We're excited to introduce this new recurring series, in which we work with publishers to dig up notable stories from their archives that were previously unpublished on the web. We're especially excited to kick this off with The Washington Post
Today's piece is "The Spy Who's Been Left in the Cold," a 1998 Washington Post Magazine story by Peter Perl, who just announced he's retiring from the paper after 32 years.
In 2007, Eric Fair wrote an article in the Washington Post
describing his experience as an interrogator in Iraq. He has had trouble finding a way to move on.
"I tell my professor I am sick. I put away verb charts, participles, and lexicons, board a train for Washington, D.C., and meet with Department of Justice lawyers and Army investigators in the shadow of the U.S. Capitol. I disclose everything. I provide pictures, letters, names, firsthand accounts, locations, and techniques. I talk about the hard site at Abu Ghraib, and I talk about the interrogation facility in Fallujah. I talk about what I did, what I saw, what I knew, and what I heard. I ride the train back to Princeton. I start drinking more. Sarah takes notice. I tell her to go to Hell.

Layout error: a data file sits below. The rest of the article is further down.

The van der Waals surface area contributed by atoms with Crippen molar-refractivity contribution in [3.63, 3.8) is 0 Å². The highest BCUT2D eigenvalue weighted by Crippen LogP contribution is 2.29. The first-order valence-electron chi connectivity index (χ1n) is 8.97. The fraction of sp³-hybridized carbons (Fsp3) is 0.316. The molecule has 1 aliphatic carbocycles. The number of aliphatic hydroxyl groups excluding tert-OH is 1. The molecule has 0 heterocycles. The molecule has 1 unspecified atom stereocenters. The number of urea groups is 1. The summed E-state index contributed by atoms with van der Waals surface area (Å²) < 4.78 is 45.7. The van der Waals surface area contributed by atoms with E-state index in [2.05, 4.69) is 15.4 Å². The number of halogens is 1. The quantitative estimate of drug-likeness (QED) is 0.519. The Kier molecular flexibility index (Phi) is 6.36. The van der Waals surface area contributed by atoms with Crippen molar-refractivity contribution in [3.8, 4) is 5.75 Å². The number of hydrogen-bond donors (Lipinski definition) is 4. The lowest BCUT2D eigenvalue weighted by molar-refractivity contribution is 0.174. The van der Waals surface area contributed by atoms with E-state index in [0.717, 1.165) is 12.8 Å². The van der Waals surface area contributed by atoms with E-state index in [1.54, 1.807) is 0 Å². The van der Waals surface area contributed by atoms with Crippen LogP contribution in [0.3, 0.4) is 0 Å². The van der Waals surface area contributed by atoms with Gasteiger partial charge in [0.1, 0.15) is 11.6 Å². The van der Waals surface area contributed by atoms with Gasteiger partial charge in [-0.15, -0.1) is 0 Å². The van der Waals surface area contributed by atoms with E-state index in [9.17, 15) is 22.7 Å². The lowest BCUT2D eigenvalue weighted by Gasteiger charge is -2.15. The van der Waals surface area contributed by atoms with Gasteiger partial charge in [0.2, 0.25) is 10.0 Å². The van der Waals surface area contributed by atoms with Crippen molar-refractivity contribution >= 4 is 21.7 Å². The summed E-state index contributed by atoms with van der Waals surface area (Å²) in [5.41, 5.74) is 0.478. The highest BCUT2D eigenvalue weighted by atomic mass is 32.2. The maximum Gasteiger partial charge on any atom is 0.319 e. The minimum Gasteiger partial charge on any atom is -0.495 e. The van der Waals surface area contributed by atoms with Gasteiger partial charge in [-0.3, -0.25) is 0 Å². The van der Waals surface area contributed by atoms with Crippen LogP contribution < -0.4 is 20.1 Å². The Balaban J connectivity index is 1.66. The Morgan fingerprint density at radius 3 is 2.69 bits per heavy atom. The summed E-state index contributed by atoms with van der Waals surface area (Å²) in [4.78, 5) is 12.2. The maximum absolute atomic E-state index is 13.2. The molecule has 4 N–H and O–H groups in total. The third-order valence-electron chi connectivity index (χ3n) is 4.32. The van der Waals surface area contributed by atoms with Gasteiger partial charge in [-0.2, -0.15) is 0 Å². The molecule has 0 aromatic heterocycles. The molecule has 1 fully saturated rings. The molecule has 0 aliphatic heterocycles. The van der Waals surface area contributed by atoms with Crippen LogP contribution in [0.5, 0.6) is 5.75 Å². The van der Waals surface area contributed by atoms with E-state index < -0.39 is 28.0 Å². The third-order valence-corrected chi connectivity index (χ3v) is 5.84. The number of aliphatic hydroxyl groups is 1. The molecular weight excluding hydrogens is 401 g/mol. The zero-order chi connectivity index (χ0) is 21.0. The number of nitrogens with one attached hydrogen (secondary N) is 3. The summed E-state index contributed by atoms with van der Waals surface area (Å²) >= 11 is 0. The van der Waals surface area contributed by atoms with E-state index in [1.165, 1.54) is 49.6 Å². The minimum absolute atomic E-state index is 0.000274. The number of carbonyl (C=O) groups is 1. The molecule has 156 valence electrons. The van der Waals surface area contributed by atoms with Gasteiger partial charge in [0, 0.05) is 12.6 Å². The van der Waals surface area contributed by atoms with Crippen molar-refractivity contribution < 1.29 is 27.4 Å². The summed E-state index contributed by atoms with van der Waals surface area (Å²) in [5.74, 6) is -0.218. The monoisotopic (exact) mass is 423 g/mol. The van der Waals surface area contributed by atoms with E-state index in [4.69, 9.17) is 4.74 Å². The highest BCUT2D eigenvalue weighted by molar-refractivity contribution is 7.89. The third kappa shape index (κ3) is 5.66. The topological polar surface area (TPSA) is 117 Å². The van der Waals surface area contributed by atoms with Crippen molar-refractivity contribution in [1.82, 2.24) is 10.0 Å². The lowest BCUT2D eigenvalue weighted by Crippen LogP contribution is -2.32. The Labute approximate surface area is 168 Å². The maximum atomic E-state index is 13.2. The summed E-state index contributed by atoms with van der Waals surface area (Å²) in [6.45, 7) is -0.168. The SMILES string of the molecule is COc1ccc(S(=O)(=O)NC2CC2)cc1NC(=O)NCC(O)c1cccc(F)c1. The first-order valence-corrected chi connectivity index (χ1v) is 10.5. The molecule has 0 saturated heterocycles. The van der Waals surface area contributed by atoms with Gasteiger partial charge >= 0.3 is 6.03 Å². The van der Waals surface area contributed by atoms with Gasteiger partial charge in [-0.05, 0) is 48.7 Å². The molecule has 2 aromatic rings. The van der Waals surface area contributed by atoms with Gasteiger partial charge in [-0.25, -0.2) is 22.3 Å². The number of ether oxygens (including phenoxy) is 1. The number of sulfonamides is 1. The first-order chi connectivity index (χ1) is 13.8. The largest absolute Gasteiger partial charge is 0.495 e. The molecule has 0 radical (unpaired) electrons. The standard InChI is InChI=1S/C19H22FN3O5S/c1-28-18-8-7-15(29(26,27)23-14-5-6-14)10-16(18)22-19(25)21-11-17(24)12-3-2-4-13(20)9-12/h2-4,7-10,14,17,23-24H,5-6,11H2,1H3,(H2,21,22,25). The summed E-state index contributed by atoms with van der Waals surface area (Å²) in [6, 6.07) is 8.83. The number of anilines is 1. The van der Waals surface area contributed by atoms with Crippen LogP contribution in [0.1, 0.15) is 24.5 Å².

"I sit for my final Greek exam in August. It is a passage from Paul’s letter to the people of Thessalonica.
You yourselves know, brothers and sisters, that our coming to you was not in vain, but though we had already suffered and been shamefully mistreated at Philippi as you know, we had courage in our God to declare to you the gospel of God in spite of great opposition.
"I am not one of the believers in Thessalonica. I am one of the abusers at Philippi."
PUBLISHED: April 1, 2012
LENGTH: 10 minutes (2653 words)